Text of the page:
leave to amend should be granted in this case. Johnston
v. United States, 196 F.3d 802, 805 (7th Cir. 1999).
Rule 15(a)(2) provides that leave to amend should be freely
granted “when justice so requires.” “Under
Rule 15, a court may deny the amendment due to undue delay,
bad faith, dilatory motive, prejudice or futility.”
Rodriguez v. United States, 286 F.3d 972, 980 (7th
Cir. 2002) (citing Bethany Pharmacal Co. v. QVC,
Inc., 241 F.3d 854, 861 (7th Cir.2001)).
amended petition, Mr. Bloch seeks to add a third claim of
ineffective assistance of counsel against his trial counsel,
arguing that his trial counsel was unconstitutionally
ineffective because he didn't challenge the multiplicity
of the charges in the indictment. Mr. Bloch contends that
being charged with violations of 18 U.S.C. § 922(g)(1)
and 18 U.S.C. § 922(g)(9) violated his Fifth and Sixth
Amendment rights. The court disagrees. As the court of
appeals noted in ruling on Mr. Bloch's first appeal, the
government was free to pursue both counts through trial, so
any pretrial motion to dismiss the indictment or a count of
the indictment would have failed. See United States v.
Bloch, 718 F.3d at 643. And to the extent Mr. Bloch
seeks to challenge his counsel's failure to object to the
court sentencing him on both counts, that issue was addressed
on appeal, see id. at 643-644, and resolved on
remand, [see Doc. Nos. 67, 95], so he can't show
prejudice. See Strickland v. Washington, 466 U.S.
668, 694 (1984) (holding that an ineffective assistance claim
fails if the petitioner can't “show that there is a
reasonable probability that, but for counsel's
unprofessional errors, the result of the proceeding would
have been different”). Because this ineffective
assistance of counsel claim has no merit, it would be futile
for Mr. Bloch to amend his § 2255
petition. Accordingly, the court denies the motion
to amend. See Indep. Tr. Corp. v. Stewart Info. Servs.
Corp., 665 F.3d 930, 943 (7th Cir. 2012) (“it is
well settled that a district court may refuse leave to amend
where amendment would be futile”).
Motion to Compel
Bloch's motion to compel asks the court to order the
government to respond to his petition. The court ordered the
government to respond to his original petition, [Doc. No.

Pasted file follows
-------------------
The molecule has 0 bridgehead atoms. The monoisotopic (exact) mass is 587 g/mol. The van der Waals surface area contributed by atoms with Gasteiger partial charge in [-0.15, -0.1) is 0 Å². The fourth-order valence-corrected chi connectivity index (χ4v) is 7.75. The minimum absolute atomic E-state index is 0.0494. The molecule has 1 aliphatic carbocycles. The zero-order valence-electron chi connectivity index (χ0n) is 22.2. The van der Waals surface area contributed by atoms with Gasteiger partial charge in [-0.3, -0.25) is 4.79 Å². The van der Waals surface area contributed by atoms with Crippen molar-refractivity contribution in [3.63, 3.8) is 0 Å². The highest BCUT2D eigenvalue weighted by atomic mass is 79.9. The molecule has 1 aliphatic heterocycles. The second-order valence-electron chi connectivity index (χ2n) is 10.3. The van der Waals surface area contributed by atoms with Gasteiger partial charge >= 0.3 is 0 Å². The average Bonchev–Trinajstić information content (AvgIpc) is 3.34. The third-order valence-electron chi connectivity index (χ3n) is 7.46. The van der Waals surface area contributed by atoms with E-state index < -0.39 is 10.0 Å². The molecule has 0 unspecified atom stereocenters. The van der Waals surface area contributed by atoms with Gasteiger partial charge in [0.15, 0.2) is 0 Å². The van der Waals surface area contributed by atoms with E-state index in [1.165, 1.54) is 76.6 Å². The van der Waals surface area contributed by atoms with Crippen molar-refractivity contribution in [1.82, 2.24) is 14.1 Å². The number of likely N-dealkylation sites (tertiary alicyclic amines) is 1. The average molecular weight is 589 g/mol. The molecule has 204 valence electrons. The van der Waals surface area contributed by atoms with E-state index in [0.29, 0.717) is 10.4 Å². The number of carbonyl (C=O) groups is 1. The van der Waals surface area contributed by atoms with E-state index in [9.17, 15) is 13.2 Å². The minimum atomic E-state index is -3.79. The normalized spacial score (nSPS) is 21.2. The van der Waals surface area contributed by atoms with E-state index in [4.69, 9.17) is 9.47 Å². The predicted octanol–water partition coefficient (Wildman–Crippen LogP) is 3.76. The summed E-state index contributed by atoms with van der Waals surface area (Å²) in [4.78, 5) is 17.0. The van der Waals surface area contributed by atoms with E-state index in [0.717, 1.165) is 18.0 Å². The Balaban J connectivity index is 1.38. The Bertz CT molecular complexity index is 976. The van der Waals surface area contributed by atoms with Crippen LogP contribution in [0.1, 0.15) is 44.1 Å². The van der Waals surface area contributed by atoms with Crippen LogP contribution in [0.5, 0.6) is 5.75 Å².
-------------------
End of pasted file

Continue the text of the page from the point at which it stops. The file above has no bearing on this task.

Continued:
97], and the government responded. [Doc. No. 101]. To the
extent Mr. Bloch seeks an order directing the government to
respond to his amended petition, no response is required
because the court denied his motion to amend.
§ 2255 Petition: First Ineffective Assistance of Counsel
Claim Suppression Motions
first claim in Mr. Bloch's § 2255 petition alleges
that his trial counsel, Brian May, provided ineffective
assistance because he didn't (1) file a motion to
suppress evidence seized during a search of Kristen
Steven's apartment, (2) challenge the seizure of Mr.
Bloch, or (3) contest the validity of an anonymous 911 call.
To prevail on his ineffective assistance of counsel claims,
Mr. Bloch must show both (1) that his attorney's
performance was objectively unreasonable in its deficiency
such that he was denied the counsel guaranteed by the Sixth
Amendment, and (2) that this deficient performance prejudiced
his defense, rendering the outcome of the proceedings against
him unreliable. Strickland v. Washington, 466 U.S.
at 687; Cates v. United States, 882 F.3d 731, 736
(7th Cir. 2018). If Mr. Bloch's can't make a showing
on both prongs, his claims must be dismissed. See Jones
v. Page, 76 F.3d 831, 840 (7th Cir. 1996).
claim of ineffective assistance is premised on an
attorney's failure to file a motion to suppress, the
defendant must prove that the motion would have been
meritorious, and that but for counsel's error, he would
not have been convicted. United States v.
Cieslowski, 410 F.3d 353, 360 (7th Cir. 2005). The
defendant bears the burden of establishing that the law
enforcement officer's conduct violated the ...